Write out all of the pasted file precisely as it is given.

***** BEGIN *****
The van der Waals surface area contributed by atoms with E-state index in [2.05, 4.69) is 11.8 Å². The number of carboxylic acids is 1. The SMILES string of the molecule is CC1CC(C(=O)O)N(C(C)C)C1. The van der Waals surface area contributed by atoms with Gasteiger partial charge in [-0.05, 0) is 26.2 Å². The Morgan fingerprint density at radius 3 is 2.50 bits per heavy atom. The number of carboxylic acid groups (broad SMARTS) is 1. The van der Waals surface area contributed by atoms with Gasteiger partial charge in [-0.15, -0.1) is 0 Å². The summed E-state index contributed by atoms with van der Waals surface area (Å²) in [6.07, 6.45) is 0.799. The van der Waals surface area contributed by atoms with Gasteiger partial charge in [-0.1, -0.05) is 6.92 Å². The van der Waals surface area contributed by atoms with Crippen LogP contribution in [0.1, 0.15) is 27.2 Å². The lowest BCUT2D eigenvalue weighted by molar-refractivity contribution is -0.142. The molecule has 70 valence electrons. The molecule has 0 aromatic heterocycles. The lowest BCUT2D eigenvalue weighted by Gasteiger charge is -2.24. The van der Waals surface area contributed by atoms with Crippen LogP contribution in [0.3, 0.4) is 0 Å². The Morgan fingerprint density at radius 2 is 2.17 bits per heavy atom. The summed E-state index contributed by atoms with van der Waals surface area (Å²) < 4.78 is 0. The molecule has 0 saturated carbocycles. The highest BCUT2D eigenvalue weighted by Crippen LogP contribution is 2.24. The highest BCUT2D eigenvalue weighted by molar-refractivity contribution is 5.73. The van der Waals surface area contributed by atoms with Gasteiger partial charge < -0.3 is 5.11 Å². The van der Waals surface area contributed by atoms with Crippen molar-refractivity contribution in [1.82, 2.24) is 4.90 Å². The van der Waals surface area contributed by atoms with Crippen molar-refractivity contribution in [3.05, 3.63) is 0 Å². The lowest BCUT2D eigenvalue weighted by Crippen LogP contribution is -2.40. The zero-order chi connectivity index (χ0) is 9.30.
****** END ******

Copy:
The van der Waals surface area contributed by atoms with E-state index in [2.05, 4.69) is 11.8 Å². The number of carboxylic acids is 1. The SMILES string of the molecule is CC1CC(C(=O)O)N(C(C)C)C1. The van der Waals surface area contributed by atoms with Gasteiger partial charge in [-0.05, 0) is 26.2 Å². The Morgan fingerprint density at radius 3 is 2.50 bits per heavy atom. The number of carboxylic acid groups (broad SMARTS) is 1. The van der Waals surface area contributed by atoms with Gasteiger partial charge in [-0.15, -0.1) is 0 Å². The summed E-state index contributed by atoms with van der Waals surface area (Å²) in [6.07, 6.45) is 0.799. The van der Waals surface area contributed by atoms with Gasteiger partial charge in [-0.1, -0.05) is 6.92 Å². The van der Waals surface area contributed by atoms with Crippen LogP contribution in [0.1, 0.15) is 27.2 Å². The lowest BCUT2D eigenvalue weighted by molar-refractivity contribution is -0.142. The molecule has 70 valence electrons. The molecule has 0 aromatic heterocycles. The lowest BCUT2D eigenvalue weighted by Gasteiger charge is -2.24. The van der Waals surface area contributed by atoms with Crippen LogP contribution in [0.3, 0.4) is 0 Å². The Morgan fingerprint density at radius 2 is 2.17 bits per heavy atom. The summed E-state index contributed by atoms with van der Waals surface area (Å²) < 4.78 is 0. The molecule has 0 saturated carbocycles. The highest BCUT2D eigenvalue weighted by Crippen LogP contribution is 2.24. The highest BCUT2D eigenvalue weighted by molar-refractivity contribution is 5.73. The van der Waals surface area contributed by atoms with Gasteiger partial charge < -0.3 is 5.11 Å². The van der Waals surface area contributed by atoms with Crippen molar-refractivity contribution in [1.82, 2.24) is 4.90 Å². The van der Waals surface area contributed by atoms with Crippen molar-refractivity contribution in [3.05, 3.63) is 0 Å². The lowest BCUT2D eigenvalue weighted by Crippen LogP contribution is -2.40. The zero-order chi connectivity index (χ0) is 9.30.